Fighting The Good Fight

Sunday, October 21, 2018

MANILA, Philippines — For Gloria “Golly” Estenzo-Ramos, it was environmental law that made her practice more meaningful. As Oceana Philippines vice president and co-founder of the Philippine Earth Justice Center, Ramos is constantly on the frontlines of marine preservation.

“I had a client who was a women’s rights advocate and she really paved the way for my entry into civil society and the NGO world,” says Ramos, who was a long-time corporate lawyer – a big leap from the NGO work she does now.

She shares it was her fellow Cebuano Tony Oposa who really brought her into the environmental advocacy. “He needed someone who would work in the Visayas area when the Integrated Bar of the Philippines set up the National Environmental Action Team. Tony was the head and he asked me to be the deputy for the Visayas.”

Ramos says, “I found my passion.” Thus, she became one of a handful – only some 150 – environmental lawyers in the country.

Ramos went on spread her passion by teaching environmental law. “Our laws are good! Really, we’re world-class, very progressive legal system,” she says. However, what the country, especially local government units, lack is proper implementation.

In her environmental law classes, part of her students’ requirements was to monitor compliance of the solid waste management law. “It added more meaning to the law,” she says. “They were not just reading about it, but being exposed.”

Because of the data compiled by her students, they were able to send a notice to sue to four cities in Cebu. Another class made a presentation to the mayor on proper solid waste management law implementation.

“It was planting a seed of concern beyond yourself,” says Ramos on her teaching method. “Now we see the fruits. Volunteer lawyers are our students. Some are running for local elected posts. You can already see this is going to be a different generation.”

Aside from nurturing the next generation of environmental lawyers, one of Ramos’ major achievements was winning a landmark supreme court case: Resident marine mammals of Tañon Strait vs. Secretary Angelo Reyes.

“In 2007, government under then president Arroyo together with the governor of Cebu and two mayors agreed to have an offshore drilling for oil in the area. That is a protected seascape,” she says.

The fisherfolk of the area were immediately affected and displaced.

“Under our Constitution they have preferential access to their fishing grounds which were their municipal waters,” says Ramos. “They couldn’t send their children to school because they really were not allowed to fish in the area.”

Ramos, together with her fellow petitioners, mobilized the community. Because of their campaign, young Cebuanos were inspired to set up the Save Tañon Strait Citizen’s Movement, while Ramos and her team took legal action.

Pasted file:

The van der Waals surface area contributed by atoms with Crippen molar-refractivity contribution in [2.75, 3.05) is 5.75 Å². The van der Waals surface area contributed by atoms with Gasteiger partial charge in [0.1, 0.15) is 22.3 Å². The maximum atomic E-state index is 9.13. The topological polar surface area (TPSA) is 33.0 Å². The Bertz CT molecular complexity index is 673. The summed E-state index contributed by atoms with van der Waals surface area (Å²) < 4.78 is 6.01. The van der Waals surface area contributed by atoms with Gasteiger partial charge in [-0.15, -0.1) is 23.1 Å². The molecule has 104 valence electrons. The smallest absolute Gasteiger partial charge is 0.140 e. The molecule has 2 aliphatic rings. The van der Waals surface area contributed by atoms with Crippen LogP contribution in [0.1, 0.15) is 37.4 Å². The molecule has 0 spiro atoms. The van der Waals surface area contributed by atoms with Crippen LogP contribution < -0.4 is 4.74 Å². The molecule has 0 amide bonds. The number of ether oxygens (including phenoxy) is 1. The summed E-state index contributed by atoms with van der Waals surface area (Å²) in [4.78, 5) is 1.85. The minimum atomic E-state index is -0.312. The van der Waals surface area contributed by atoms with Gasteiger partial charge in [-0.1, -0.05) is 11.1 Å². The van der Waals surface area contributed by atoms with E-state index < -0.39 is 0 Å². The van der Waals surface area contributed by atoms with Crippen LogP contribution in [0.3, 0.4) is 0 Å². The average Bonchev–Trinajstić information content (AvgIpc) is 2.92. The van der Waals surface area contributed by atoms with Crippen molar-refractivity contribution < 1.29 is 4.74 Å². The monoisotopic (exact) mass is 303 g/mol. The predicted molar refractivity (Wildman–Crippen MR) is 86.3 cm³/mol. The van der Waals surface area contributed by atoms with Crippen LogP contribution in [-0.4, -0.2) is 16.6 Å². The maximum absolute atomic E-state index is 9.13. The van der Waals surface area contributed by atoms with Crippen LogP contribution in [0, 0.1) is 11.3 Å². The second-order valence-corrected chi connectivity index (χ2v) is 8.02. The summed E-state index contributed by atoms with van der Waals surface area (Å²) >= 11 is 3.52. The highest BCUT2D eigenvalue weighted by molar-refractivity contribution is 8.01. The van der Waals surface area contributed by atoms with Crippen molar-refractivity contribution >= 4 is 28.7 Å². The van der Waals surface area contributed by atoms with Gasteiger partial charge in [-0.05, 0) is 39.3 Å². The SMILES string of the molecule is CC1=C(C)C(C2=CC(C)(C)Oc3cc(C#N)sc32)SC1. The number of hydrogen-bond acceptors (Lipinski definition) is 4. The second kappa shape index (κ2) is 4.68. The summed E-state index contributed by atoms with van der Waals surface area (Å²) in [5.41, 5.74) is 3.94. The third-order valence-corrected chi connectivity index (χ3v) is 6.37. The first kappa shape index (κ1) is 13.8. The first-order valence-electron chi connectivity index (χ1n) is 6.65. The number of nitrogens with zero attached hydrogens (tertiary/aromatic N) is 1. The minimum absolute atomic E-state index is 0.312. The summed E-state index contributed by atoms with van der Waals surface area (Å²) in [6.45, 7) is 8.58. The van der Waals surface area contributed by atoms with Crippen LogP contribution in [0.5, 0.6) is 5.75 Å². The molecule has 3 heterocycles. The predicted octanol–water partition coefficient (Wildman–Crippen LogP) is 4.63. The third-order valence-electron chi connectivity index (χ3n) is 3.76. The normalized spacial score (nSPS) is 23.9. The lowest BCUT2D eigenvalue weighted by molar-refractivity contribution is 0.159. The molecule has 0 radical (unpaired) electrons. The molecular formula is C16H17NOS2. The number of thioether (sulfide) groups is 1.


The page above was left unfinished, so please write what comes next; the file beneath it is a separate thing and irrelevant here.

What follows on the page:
“We filed two cases to be sure,” she recalls. It was Ramos’ husband Dante who represented the displaced fisherfolk, a case that was sure to win. It fell to Ramos to take on a more difficult case – one that her colleagues were expecting the court to dismiss. “Using whales and dolphins as petitioners, that was novel!” she says.

“Six months after filing the case, the Japanese company involved withdrew from the area. That was already a victory,” she says. “But then the Department of Energy said ‘we will rebuild.’ So we said, ‘then we will not withdraw from the case’.” Eight years later, in 2015, Ramos won the case.

What really makes the fight worthwhile for the indefatigable lawyer are the fisherfolk. “They would tell me, ‘Before we thought the laws are meant for the rich.’ But because of what’s been happening, it applies to them as well... I want them to feel hopeful, that things can still change.”

Ramos’ work with Oceana helps empower the fisherfolk.

“Oceana is the only international NGO focused on marine conservation. After all, the planet is a blue planet – 2/3 of our planet is water,” she says.

“We’re the only NGO helping the government implement the ban on commercial fishing in all municipal waters,” she adds, aside from involvement in other national policies, reforms and tourist management.

Because of Oceana Philippines’ work, President Duterte formally declared Benham Rise within the country’s exclusive economic zone.

Despite having to stand up to major corporations and sometimes even government officials as part and parcel of her environmental advocacy, Ramos remains undeterred. “As a lawyer, I know the legal framework is really good,” she says.

“I feel it is my duty as a lawyer, as a citizen, to ensure that the law is respected,” she adds.

She believes greatly in using the law as a tool to change behavior of key decision makers. “That gives me the courage to really push and push. It’s empowering, at the same time it’s a big responsibility.”

The feisty lawyer in her comes out as she adds, ”If you live in fear, wala kang magagawang desisyon (you won’t be able to make decisions).”

Ramos’ work is being recognized at the Sigma Delta Phi’s Mariang Maya Achievement Awards. She is joined by fellow awardees Erlinda Seminiano-Paterno, Marife Butalid-Zamora, Nelia De Los Reyes Sancho, Maria Luz Raneses-Raval and Flerida Arsciwals Cariño.